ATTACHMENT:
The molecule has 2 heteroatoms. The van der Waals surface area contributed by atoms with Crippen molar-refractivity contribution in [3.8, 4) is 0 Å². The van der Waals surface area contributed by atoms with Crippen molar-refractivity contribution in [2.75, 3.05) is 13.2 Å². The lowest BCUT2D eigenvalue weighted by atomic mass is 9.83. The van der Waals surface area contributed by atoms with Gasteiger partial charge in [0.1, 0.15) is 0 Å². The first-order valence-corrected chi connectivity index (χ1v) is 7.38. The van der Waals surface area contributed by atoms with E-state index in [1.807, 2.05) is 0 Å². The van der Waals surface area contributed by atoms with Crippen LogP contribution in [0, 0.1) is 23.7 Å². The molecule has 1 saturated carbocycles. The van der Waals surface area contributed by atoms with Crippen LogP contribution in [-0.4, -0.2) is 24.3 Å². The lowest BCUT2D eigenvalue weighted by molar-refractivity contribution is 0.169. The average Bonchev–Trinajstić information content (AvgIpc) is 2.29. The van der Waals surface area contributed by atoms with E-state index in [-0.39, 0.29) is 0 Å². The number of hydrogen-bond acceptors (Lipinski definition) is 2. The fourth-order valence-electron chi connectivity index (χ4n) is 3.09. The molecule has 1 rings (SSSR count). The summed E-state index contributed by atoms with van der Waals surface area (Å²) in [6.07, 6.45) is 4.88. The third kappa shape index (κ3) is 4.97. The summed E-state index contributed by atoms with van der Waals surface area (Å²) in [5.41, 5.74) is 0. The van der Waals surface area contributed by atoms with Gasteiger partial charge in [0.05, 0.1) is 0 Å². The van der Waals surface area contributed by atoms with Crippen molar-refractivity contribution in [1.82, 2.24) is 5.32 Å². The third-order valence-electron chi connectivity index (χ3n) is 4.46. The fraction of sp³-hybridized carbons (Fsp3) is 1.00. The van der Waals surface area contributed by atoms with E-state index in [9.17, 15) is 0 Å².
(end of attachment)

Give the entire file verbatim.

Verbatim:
The molecule has 2 heteroatoms. The van der Waals surface area contributed by atoms with Crippen molar-refractivity contribution in [3.8, 4) is 0 Å². The van der Waals surface area contributed by atoms with Crippen molar-refractivity contribution in [2.75, 3.05) is 13.2 Å². The lowest BCUT2D eigenvalue weighted by atomic mass is 9.83. The van der Waals surface area contributed by atoms with Gasteiger partial charge in [0.1, 0.15) is 0 Å². The first-order valence-corrected chi connectivity index (χ1v) is 7.38. The van der Waals surface area contributed by atoms with E-state index in [1.807, 2.05) is 0 Å². The van der Waals surface area contributed by atoms with Crippen LogP contribution in [0, 0.1) is 23.7 Å². The molecule has 1 saturated carbocycles. The van der Waals surface area contributed by atoms with Crippen LogP contribution in [-0.4, -0.2) is 24.3 Å². The lowest BCUT2D eigenvalue weighted by molar-refractivity contribution is 0.169. The average Bonchev–Trinajstić information content (AvgIpc) is 2.29. The van der Waals surface area contributed by atoms with E-state index in [-0.39, 0.29) is 0 Å². The number of hydrogen-bond acceptors (Lipinski definition) is 2. The fourth-order valence-electron chi connectivity index (χ4n) is 3.09. The molecule has 1 rings (SSSR count). The summed E-state index contributed by atoms with van der Waals surface area (Å²) in [6.07, 6.45) is 4.88. The third kappa shape index (κ3) is 4.97. The summed E-state index contributed by atoms with van der Waals surface area (Å²) in [5.41, 5.74) is 0. The van der Waals surface area contributed by atoms with Gasteiger partial charge in [0.05, 0.1) is 0 Å². The van der Waals surface area contributed by atoms with Crippen molar-refractivity contribution in [1.82, 2.24) is 5.32 Å². The third-order valence-electron chi connectivity index (χ3n) is 4.46. The fraction of sp³-hybridized carbons (Fsp3) is 1.00. The van der Waals surface area contributed by atoms with E-state index in [9.17, 15) is 0 Å².